February 6, 2006
Normand Guilbeault Ensemble
By Ken Waxman
February 6, 2006
Taking on the oeuvre of Charles Mingus is a major challenge for any band, especially one led by a bass player. Not only, as in all jazz repertoire efforts, does the group have to avoid slavish imitation, but Mingus work also has to be presented with the sort of cocksure aggression that characterized the man himself.
Many musicians have tried to defy these odds, though few have been very successful. There are the various versions of the Mingus Big Band Sue Mingus, Prop. that with a bit too much fealty to the bassists widow, manage to perpetuate the bassists memory with unexpected versions of some of his better and lesser-known work.
Then theres this left field entry.
Organized by Montreal bassist Normand Guilbeault, it features a cross-section of that citys Musique Actuelle players in a rare foray into unhyphenated jazz. Perhaps thats why theres freshness to these tunes some of Mingus Greatest Hits that have been played by many over the past four or five decades, and very frequently in the 26 years since the bass mans death.
Musique Actuelle is defined by its practitioners as music of today. Performed, it can have as many references to ProgRock, electronica, movie themes, contemporary, so-called serious music and traditional chansons as jazz and improv. Jean Derome, who plays alto and baritone saxophones and flute here, is involved in many of those mutant forms, yet turns in a surprisingly nuanced and jazzy take on Mingus. At times you could swear the solos are coming from altoist Jackie McLean or baritonist Pepper Adams, some of the legendary bassists favored sidemen. MDMD, the one non-Mingus composition here, is Deromes as well, and cleverly slips in among Chazzs work without a ripple.
Drummer Claude Lavergne and trumpeter and flugelhornist Ivanhoe Jolicoeur have also been mainstays of Musique Actuelle over the years as has clarinetist Mathieu Bélanger, who brings outstanding atypical textures to this CD, with his standard and alto clarinet excursions on passages usually confined to saxophone reeds.
Of course the compositions overriding visualization comes from leader Guilbeault, who has involved himself in this repertoire for about 15 years, and recorded an earlier Mingus tribute a decade ago. Montreal-born, hes one of the few Musique Actuelelers with a straight jazz background having played with such local heroes as guitarist Nelson Symonds and drummer Bernard Primeau. He has also worked with Québécois singers, on major projects conceived of by Derome, guitarist René Lussier and percussionist Michel F. Côté, his own Parkerouac, wedding poetry and jazz and Riel, a musical about a 19th Century government-executed French-Canadian firebrand.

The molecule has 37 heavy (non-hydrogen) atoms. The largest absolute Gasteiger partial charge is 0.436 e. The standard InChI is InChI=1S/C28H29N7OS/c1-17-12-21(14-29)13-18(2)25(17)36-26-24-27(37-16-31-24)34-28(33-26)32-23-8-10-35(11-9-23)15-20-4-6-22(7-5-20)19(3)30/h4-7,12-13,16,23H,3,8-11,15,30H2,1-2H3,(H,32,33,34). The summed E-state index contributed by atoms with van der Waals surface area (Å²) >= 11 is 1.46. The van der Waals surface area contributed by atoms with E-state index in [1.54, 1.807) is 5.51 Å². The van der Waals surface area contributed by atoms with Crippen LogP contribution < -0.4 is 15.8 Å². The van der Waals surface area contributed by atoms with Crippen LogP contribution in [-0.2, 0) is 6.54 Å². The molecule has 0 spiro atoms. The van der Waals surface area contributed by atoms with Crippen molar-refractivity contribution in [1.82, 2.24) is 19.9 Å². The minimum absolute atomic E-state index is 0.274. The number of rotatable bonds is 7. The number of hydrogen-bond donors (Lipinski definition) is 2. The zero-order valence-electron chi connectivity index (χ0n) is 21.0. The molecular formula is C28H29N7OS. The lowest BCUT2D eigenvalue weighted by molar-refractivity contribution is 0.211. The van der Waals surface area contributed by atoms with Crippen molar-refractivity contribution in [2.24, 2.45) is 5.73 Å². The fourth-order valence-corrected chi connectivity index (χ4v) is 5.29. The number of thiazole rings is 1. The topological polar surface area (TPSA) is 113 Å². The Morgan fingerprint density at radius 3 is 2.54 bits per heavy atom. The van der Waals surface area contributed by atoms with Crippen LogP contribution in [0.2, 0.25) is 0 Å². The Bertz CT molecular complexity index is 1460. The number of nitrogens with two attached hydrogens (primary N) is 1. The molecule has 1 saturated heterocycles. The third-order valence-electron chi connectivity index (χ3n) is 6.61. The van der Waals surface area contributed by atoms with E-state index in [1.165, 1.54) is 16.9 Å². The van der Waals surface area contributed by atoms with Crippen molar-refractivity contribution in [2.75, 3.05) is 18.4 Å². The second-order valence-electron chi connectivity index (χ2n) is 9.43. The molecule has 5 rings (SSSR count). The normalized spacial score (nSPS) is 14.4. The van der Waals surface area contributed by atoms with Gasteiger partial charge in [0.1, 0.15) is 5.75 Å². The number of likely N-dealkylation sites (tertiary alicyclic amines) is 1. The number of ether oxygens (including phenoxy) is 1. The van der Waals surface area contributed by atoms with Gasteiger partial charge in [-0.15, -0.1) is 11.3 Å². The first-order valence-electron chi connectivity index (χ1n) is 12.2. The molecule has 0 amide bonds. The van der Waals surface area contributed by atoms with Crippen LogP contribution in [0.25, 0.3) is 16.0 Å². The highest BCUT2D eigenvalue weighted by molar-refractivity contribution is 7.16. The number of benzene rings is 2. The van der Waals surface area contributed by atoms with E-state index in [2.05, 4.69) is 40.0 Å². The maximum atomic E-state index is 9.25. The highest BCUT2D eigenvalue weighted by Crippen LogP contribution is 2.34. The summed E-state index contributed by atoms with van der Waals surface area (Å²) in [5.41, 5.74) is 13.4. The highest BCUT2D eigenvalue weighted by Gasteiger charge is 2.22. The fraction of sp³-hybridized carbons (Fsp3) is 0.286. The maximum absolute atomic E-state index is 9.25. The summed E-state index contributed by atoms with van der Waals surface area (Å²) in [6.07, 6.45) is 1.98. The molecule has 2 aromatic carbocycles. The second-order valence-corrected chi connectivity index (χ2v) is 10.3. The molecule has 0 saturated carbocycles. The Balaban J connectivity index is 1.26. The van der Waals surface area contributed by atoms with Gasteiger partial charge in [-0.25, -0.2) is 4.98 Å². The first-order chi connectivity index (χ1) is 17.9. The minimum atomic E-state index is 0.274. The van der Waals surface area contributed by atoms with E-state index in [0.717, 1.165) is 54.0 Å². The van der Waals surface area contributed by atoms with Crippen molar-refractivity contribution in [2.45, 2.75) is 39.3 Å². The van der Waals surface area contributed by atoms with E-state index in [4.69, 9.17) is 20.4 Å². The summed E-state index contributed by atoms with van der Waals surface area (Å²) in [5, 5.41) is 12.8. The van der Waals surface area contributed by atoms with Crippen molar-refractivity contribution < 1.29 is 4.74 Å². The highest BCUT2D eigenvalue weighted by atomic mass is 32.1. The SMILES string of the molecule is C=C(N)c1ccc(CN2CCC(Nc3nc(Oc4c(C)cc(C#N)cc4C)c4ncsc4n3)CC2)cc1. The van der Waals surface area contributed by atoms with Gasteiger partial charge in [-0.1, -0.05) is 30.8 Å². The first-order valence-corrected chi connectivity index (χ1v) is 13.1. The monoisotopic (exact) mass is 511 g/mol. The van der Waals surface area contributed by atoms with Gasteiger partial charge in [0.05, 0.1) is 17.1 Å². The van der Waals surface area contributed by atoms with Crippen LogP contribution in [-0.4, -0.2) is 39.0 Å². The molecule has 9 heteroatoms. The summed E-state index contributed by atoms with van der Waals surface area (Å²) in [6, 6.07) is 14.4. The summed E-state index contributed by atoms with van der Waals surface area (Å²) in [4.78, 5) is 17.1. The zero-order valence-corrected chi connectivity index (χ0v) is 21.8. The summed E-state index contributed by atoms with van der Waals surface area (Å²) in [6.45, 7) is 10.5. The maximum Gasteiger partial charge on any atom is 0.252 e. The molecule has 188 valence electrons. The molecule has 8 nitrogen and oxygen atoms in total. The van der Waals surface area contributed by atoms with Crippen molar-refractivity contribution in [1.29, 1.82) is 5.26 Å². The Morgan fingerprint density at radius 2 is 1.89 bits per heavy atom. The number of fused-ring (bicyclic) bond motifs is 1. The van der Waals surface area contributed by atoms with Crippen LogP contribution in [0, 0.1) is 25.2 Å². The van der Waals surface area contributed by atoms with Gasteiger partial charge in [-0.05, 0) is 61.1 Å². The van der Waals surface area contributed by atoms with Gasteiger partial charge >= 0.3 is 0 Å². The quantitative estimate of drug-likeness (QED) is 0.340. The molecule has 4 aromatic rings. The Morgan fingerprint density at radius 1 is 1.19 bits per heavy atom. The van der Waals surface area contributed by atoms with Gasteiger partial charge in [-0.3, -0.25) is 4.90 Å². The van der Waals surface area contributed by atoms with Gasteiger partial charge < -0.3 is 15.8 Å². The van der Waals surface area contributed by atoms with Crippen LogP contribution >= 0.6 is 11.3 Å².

From inception, the eight tracks of Mingus Erectus balance on the Guilbeaults rhythmic smarts. But his underpinning is flexible enough to allow Bélanger, Jolicoeur and especially Derome a 21st Century latitude with the tunes. Thus pieces may include multiphonic shout choruses plus sudden shifts of tempo and pitch without every losing the foot-tapping beat.
Bélangers horn often sounds Québécois street band slurs and glissandi as much as traditional blue notes. Mixing his note-bending with brassy plunger work, Jolicoeur alternately brings to mind Ted Curson and Roy Eldridge, two trumpeters from different generations who recorded with Mingus. This is especially apparent on Conversations, where contrapuntal lines from the horns evolve from call-and-response to individual statements, including the trumpeters cascading triplets. All the while Guilbeault keeps up the ostinato, sometimes double-strummed.
On a shrill, almost piccolo-sounding flute, Deromes cunning enlivens Tijuana Gift Shop, as harmonic convergence with the snorting trumpet lines and near-Dixieland clarinet glisses brings even more of a Latin tinge to the tune. Using a harsh vibrato and a hard reed, Peggys Blue Skylight becomes a baritone saxophone feature for Derome, with his stomping vibrato matching the powerful polyphonic bass work and contralto, contrapuntal coloring from the clarinetist.
Another highpoint appears with a recasting of 1959s Fables of Faubus as 2005s Fable of (George Dubya) Faubus. Retaining the circus-like mockery of the original , a barb launched at Arkansas then segregationist governor the Ensemble widens the sarcasm to lambaste the American presidents excursion into Iraq. Its a technique Mingus often followed himself, taking on Richard Nixon, Nelson Rockefeller and other politicians later in his life.
However, its a bit surreal to hear No more stupid wars and Boo Gorge Bush with your evil plan shouted out in a heavy a Québécois accent. But the instrumental work is at the same high level as the initial recording of the piece and its subsequent recording with Curson and Eric Dolphy. Bélangers mellow, chalumeau tone keeps the tune moving forward, as the others provide a wavering countermelody. Derome double- tongues his alto saxophone reed and Jolicoeur growls timbres from deep inside his horn.
One of the few Mingus tributes that approaches the passion and commitment of the honoree, Mingus Erectus inculcates a desire to hear Guilbeault and company in other contexts.